Protecting sea turtles should one of Kenya's key priorities

KWS warden and fishermen carrying two-day-old turtles at Nyali beach, Mombasa county. [Marion Kithi, Standard]

As stewards of the Western Indian Ocean, Kenya stands at the cusp of a very promising marine and coastal-based economy that forms the backbone of a prosperous blue economy and a frontier in the country’s development agenda. This is well evidenced by the fact that the blue economy contributes 2.5 per cent to Kenya’s GDP with a projected annual contribution of Ksh.178.8 billion.

However, there are significant threats to this promise and impediments holding Kenya back from fully tapping into the potential towards a sustainable ocean economy. In the modern context, the marine ecosystem is beset by human-induced environmental degradation and resource depletion, hampering growth of an otherwise flourishing sector.

Of particular concern is the plight facing sea turtles in Kenya’s coastal waters. Sea turtles play an integral role in maintaining healthy oceans - they help to balance marine food webs, facilitate nutrient cycling, and their nesting contributes to coastal dune formation and vegetation growth. However, decades of poaching, bycatch from fisheries, habitat loss from coastal development, and pollution have decimated turtle populations.

Data from the Kenya Wildlife Service (KWS) report shows there are at least 450 sea turtles nesting along Kenya’s coastline with five of the seven species occurring in our waters. Three of the turtles - Loggerhead, leatherback and olive ridley - are classified as vulnerable, the green as endangered whereas the hawksbill as critically endangered under the International Union for Conservation of Nature (IUCN) Red List.

As ancient mariners that have traversed our oceans for over 100 million years, allowing them to disappear on our watch would be tragic. Their role as keystone species means their decline has ripple effects across entire marine ecosystems. The precarious state of sea turtles signals just how urgently we need to address threats to Kenya’s marine ecosystems.

It is in this context that protecting sea turtles should be a key priority if Kenya is to achieve its full potential as a maritime nation. As a leading financial institution, SBM Bank recognises its role in promoting business practices that safeguard the natural assets fundamental to shared prosperity. We recently partnered with Diani Turtle Watch to protect and monitor nesting sites in Diani.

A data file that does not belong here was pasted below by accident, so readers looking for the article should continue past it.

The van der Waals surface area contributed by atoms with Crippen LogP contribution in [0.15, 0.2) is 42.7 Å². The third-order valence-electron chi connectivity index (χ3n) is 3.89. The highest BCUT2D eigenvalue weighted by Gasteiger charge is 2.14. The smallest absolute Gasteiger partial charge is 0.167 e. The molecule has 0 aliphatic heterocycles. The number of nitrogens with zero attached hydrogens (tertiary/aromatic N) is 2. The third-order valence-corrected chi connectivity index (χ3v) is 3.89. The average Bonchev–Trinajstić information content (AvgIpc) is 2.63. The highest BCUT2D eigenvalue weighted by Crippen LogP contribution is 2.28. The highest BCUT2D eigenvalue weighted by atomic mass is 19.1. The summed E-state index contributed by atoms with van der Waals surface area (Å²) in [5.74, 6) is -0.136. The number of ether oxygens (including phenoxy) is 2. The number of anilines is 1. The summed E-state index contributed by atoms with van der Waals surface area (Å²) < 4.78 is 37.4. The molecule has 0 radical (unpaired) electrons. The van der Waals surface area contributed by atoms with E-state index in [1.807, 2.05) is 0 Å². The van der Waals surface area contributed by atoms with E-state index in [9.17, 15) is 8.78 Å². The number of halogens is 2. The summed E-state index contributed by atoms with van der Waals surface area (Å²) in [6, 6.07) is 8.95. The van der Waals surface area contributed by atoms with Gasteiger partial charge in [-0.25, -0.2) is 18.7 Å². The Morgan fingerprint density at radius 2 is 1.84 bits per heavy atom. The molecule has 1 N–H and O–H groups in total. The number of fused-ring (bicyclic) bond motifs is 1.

The coastal region is a biodiversity hotspot and priority area for the bank, and helping preserve fragile turtle nesting sites aligns with our commitment to environmental sustainability. As members of the UN Global Compact, this is part of our responsibility in keeping true to sustainable principles.

Yet responsibility does not lie with the private sector alone. Achieving long-term turtle population recoveries necessitates government policies like expanded Marine Protected Areas, habitat restoration, and enforcing turtle excluder devices on fishing vessels. It also requires public-private partnerships between officials, NGOs, local communities and businesses to maximize resources and knowledge-sharing.

A great example is the Local Ocean Conservation project which unites fishermen, conservation groups, and local schools to monitor nesting beaches, promote protection of sea turtles and educate youth on marine conservation. Such grassroots initiatives are promising, but need increased funding and policy support to scale up.

With Kenya set to host the European Union Blue Invest Africa conference in July, there is an opportunity to spotlight marine conservation as central to advancing the continent’s blue economy agenda. Protecting endangered species like sea turtles should feature prominently in discussions, with a keen focus on restoring the maritime ecosystem which they play a huge role in maintaining. The conference will serve to complement the Kenyan government’s commitment to prioritize the blue economy as a key driver of growth and prosperity.

Ultimately, saving sea turtles is imperative for Kenya to achieve the UN Sustainable Development Goal for healthy oceans, SDG 14. With shared responsibility and collective action, we can stem the loss of these ancient mariners and create a thriving blue economy that works in harmony with marine life.

Concerted efforts from key stakeholders is vital in the turtle conservation drive.  This will entail research-driven turtle population recovery plans, expand community stewardship of nesting sites, and raising public awareness on keeping our ocean giants off endangered species lists. Kenya’s coastal communities depend on a vibrant marine ecosystem, and commitment from all sectors is required to ensure turtles remain an integral part of that heritage that will lead to a bright blue future where turtles can once again flourish.

-Ms Mulandi is Head of Marketing and Communication at SBM Bank Kenya